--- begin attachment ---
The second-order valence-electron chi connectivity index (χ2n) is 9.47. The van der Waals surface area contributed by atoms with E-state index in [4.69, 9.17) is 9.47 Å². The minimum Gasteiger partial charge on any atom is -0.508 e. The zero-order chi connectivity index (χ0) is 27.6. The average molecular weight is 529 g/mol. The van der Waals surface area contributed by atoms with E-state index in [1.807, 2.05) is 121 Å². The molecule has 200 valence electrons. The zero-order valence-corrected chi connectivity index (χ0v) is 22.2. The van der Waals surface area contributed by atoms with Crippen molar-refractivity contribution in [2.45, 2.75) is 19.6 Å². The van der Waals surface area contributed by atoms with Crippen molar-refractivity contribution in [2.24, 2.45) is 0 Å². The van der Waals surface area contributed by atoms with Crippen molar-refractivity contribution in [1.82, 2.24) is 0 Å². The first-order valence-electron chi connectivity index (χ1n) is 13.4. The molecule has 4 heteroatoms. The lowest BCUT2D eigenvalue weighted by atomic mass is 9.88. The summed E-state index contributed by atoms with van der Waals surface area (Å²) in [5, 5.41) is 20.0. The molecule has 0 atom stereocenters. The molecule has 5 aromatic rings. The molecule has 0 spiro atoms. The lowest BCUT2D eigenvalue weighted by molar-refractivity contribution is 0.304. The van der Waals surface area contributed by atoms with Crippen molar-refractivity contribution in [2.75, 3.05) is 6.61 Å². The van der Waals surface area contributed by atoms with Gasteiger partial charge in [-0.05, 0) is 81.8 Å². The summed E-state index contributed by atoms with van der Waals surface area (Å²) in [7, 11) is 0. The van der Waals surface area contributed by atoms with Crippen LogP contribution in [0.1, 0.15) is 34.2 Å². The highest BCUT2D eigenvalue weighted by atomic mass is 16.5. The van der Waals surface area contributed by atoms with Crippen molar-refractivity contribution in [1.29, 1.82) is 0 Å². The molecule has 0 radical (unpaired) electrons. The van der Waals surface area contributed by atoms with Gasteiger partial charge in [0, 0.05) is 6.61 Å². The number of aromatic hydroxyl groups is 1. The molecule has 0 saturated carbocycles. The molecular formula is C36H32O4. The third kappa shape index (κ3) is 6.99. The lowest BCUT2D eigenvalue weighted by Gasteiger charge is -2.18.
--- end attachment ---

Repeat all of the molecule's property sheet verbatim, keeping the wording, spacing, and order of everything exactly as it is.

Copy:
The second-order valence-electron chi connectivity index (χ2n) is 9.47. The van der Waals surface area contributed by atoms with E-state index in [4.69, 9.17) is 9.47 Å². The minimum Gasteiger partial charge on any atom is -0.508 e. The zero-order chi connectivity index (χ0) is 27.6. The average molecular weight is 529 g/mol. The van der Waals surface area contributed by atoms with E-state index in [1.807, 2.05) is 121 Å². The molecule has 200 valence electrons. The zero-order valence-corrected chi connectivity index (χ0v) is 22.2. The van der Waals surface area contributed by atoms with Crippen molar-refractivity contribution in [2.45, 2.75) is 19.6 Å². The van der Waals surface area contributed by atoms with Crippen molar-refractivity contribution in [2.24, 2.45) is 0 Å². The van der Waals surface area contributed by atoms with Crippen molar-refractivity contribution in [1.82, 2.24) is 0 Å². The first-order valence-electron chi connectivity index (χ1n) is 13.4. The molecule has 4 heteroatoms. The lowest BCUT2D eigenvalue weighted by atomic mass is 9.88. The summed E-state index contributed by atoms with van der Waals surface area (Å²) in [5, 5.41) is 20.0. The molecule has 0 atom stereocenters. The molecule has 5 aromatic rings. The molecule has 0 spiro atoms. The lowest BCUT2D eigenvalue weighted by molar-refractivity contribution is 0.304. The van der Waals surface area contributed by atoms with Crippen molar-refractivity contribution in [2.75, 3.05) is 6.61 Å². The van der Waals surface area contributed by atoms with Gasteiger partial charge in [-0.05, 0) is 81.8 Å². The summed E-state index contributed by atoms with van der Waals surface area (Å²) in [7, 11) is 0. The van der Waals surface area contributed by atoms with Crippen LogP contribution in [0.1, 0.15) is 34.2 Å². The highest BCUT2D eigenvalue weighted by atomic mass is 16.5. The van der Waals surface area contributed by atoms with Crippen molar-refractivity contribution in [1.29, 1.82) is 0 Å². The molecule has 0 radical (unpaired) electrons. The van der Waals surface area contributed by atoms with Gasteiger partial charge in [0, 0.05) is 6.61 Å². The number of aromatic hydroxyl groups is 1. The molecule has 0 saturated carbocycles. The molecular formula is C36H32O4. The third kappa shape index (κ3) is 6.99. The lowest BCUT2D eigenvalue weighted by Gasteiger charge is -2.18.